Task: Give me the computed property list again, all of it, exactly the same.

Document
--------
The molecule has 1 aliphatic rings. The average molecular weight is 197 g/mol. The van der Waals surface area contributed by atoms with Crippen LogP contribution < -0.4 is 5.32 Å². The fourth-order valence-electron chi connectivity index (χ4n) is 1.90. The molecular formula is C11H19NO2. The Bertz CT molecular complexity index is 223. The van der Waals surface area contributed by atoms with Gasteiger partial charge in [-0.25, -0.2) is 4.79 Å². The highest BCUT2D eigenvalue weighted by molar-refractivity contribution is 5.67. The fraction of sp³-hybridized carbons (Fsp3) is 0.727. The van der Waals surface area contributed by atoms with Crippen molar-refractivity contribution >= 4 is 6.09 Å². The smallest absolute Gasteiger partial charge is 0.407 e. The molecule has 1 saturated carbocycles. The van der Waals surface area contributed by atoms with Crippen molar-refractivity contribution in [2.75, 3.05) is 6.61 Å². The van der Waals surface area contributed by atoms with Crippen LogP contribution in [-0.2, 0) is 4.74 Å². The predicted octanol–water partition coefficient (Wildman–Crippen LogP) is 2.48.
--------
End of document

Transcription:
The molecule has 1 aliphatic rings. The average molecular weight is 197 g/mol. The van der Waals surface area contributed by atoms with Crippen LogP contribution < -0.4 is 5.32 Å². The fourth-order valence-electron chi connectivity index (χ4n) is 1.90. The molecular formula is C11H19NO2. The Bertz CT molecular complexity index is 223. The van der Waals surface area contributed by atoms with Gasteiger partial charge in [-0.25, -0.2) is 4.79 Å². The highest BCUT2D eigenvalue weighted by molar-refractivity contribution is 5.67. The fraction of sp³-hybridized carbons (Fsp3) is 0.727. The van der Waals surface area contributed by atoms with Crippen molar-refractivity contribution >= 4 is 6.09 Å². The smallest absolute Gasteiger partial charge is 0.407 e. The molecule has 1 saturated carbocycles. The van der Waals surface area contributed by atoms with Crippen molar-refractivity contribution in [2.75, 3.05) is 6.61 Å². The van der Waals surface area contributed by atoms with Crippen LogP contribution in [-0.2, 0) is 4.74 Å². The predicted octanol–water partition coefficient (Wildman–Crippen LogP) is 2.48.